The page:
MONTVILLE, NJ – Montville Township residents were treated to a visit from “Mark Twain,” who assured them – tongue in cheek – that rumors of his death were greatly exaggerated, but when the real Mark Twain died, “I went to heaven and didn’t see any of my friends.”

Mark Twain re-enactor Charles Kiernan of the Lehigh Valley Storytelling Guild paid a visit to the Montville Township Public Library on July 19, to educate and entertain attendees about the classic American author. His visit was part of the library’s adult summer reading program, Libraries Rock! – Montville “U” Summer School.

Kiernan as Twain said he had been asked to talk about any topic of his choosing, but he would discuss nothing unseemly, so he would not discuss sex, politics or the French.

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“Twain” described one episode in his childhood when, afraid of contracting the measles when the then-deadly disease swept through Hannibal, he escaped in the night out the window and crawled into his friend’s bed because the friend had caught the illness.

“His mother soon found me and sent me packing, but I caught the measles,” he said. “Neighbors inquired as to my health as, for 14 days I lay close to death. On the 14th day I took a turn toward the better – and they were disappointed.

“My poor mother decided, after my episode with the measles, that I needed a stronger hand in being raised than hers,” he said. Twain’s father had died when he was young. So Twain’s mother apprenticed him to a printer to learn to be a type-setter. Twain practiced his writing while he worked, Kiernan said. Twain became “afflicted with wanderlust,” according to Kiernan, and left Hannibal, although “it never left me.” Hannibal became the backdrop of several of his stories, and people in the town were characters in Tom Sawyer, Kiernan said.

Twain traveled quite a bit and saw many cities.

“I was always going into a newspaper job and going back out of a job, forcing me to move from town to town,” he said. “Which was exactly what I wanted.”

Eventually Twain wound up in Iowa, working for his brother. While there, he read a book about a man who had explored the Amazon, and the author talked about a “miraculous plant called the coconut. The white interior of it could sustain a man all day long.”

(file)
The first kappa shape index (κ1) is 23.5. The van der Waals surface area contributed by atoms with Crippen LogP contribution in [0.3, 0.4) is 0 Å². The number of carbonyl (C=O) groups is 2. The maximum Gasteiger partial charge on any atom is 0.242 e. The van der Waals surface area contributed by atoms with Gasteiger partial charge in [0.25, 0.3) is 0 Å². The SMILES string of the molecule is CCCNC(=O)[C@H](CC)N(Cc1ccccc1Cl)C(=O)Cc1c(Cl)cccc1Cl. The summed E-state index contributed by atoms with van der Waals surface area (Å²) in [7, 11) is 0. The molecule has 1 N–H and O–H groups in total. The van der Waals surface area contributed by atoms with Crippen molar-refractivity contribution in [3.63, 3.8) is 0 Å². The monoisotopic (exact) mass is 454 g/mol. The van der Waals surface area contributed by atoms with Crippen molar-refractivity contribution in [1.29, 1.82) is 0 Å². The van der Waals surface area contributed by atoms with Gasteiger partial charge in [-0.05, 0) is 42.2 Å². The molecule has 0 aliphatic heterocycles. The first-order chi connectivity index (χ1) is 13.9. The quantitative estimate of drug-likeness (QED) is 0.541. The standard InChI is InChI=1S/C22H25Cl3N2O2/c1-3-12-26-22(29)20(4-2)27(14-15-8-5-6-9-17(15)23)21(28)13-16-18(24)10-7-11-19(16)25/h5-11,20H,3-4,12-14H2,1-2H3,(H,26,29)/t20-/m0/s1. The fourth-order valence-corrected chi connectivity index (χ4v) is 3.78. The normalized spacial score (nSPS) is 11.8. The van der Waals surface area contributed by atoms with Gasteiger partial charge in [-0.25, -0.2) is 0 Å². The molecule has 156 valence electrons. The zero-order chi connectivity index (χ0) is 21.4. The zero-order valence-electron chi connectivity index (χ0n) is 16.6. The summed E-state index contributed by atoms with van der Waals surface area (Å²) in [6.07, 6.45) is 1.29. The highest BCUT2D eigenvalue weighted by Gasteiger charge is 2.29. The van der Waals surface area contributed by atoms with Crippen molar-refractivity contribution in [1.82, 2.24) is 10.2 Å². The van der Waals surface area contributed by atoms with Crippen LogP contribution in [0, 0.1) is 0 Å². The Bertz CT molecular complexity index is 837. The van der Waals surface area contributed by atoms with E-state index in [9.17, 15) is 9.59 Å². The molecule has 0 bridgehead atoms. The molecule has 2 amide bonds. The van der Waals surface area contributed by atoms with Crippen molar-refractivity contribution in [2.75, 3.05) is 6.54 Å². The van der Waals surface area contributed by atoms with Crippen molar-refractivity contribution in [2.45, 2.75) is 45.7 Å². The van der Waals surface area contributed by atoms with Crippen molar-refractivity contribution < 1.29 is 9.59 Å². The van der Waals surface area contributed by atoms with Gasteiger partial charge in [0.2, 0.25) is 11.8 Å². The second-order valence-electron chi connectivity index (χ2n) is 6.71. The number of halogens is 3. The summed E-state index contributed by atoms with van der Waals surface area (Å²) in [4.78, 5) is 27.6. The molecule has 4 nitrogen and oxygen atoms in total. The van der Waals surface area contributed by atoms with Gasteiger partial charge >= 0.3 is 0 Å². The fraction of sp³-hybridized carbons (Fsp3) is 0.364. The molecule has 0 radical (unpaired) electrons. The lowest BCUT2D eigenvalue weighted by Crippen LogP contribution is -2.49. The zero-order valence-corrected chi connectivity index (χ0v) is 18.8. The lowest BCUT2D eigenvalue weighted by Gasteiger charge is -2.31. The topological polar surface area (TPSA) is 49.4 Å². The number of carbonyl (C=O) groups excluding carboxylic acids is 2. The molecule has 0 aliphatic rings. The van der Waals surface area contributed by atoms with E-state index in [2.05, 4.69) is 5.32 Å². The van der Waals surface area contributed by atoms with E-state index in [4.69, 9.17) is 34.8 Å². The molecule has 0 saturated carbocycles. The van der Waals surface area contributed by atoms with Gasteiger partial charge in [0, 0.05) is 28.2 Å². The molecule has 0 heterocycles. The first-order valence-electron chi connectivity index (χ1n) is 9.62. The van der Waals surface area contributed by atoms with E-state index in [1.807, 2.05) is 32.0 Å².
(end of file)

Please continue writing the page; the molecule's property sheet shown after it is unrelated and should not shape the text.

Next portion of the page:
Kiernan said Twain wanted to go to Amazon and farm these plants, but had no way to get there until he found a $50 bill on the street.

“Another man, another fool, would have drunk that money,” Kiernan/Twain said. “Another man, another fool would have tried to find the owner. Only this fool would try to take it to the Amazon. To be honest, I did advertise for the owner – and left for the Amazon on the same day.”

Twain got onto a steamboat and headed south as far as New Orleans, “not wearing a hat so he would get the weather-beaten look of a traveler.” He was in his glory because he loved to travel. He called steamboats the lifeblood of the Mississippi River.

Kiernan described how Twain apprenticed to be a riverboat pilot and how his mentor “Boss Bixby” taught him the navigation of the river, not through a map but just by recognizing landmarks, even at night. Bixby taught him how to predict the next day’s weather from the sunset, and how to read the surface of the water, Kiernan said.

When the Civil War began, the steamboats ceased, so Twain traveled to Nevada with his brother, Orion Clemens, who was the secretary to the governor of Nevada. Twain worked in silver mining and lumberjacking, in addition to his writing. It was during this time that he heard someone tell the story of the “Celebrated Jumping Frog of Calaveras County,” which he wrote down – and later discovered, according to Kiernan, was actually an ancient tale.

Kiernan spoke briefly about Twain’s wife. Their first date was to attend a reading of Charles Dickens’ work. He called her his editor, his better half and his conscience – because “without her, I have none. Nothing leaves the house without her approval, for which I am grateful – and you should be too.”

Kiernan quoted from Twain’s last work, in which he discussed how circumstances vs. temperament drive a man, and how even a seemingly meaningless situation can represent “The Turning Point of My Life.”

“A circumstance is a measles epidemic sweeping through Hannibal,” Kiernan as Twain said. “Temperament is to go out and ‘find’ the measles. Circumstance is being apprenticed out to learn the trade of typesetting. Temperament is to take that and become more. Circumstance is to a $50 bill rolling around on the street. Temperament is to ‘take it to the Amazon.’”

Twain wrote in that essay, “[…] I can say with truth that the reason I am in the literary profession is because I had the measles when I was twelve years old.”

The Montville Township Public Library hosts re-enactors throughout the year, along with lectures, movies, concerts and programs for adults, teens, kids and families. For information, please click library.

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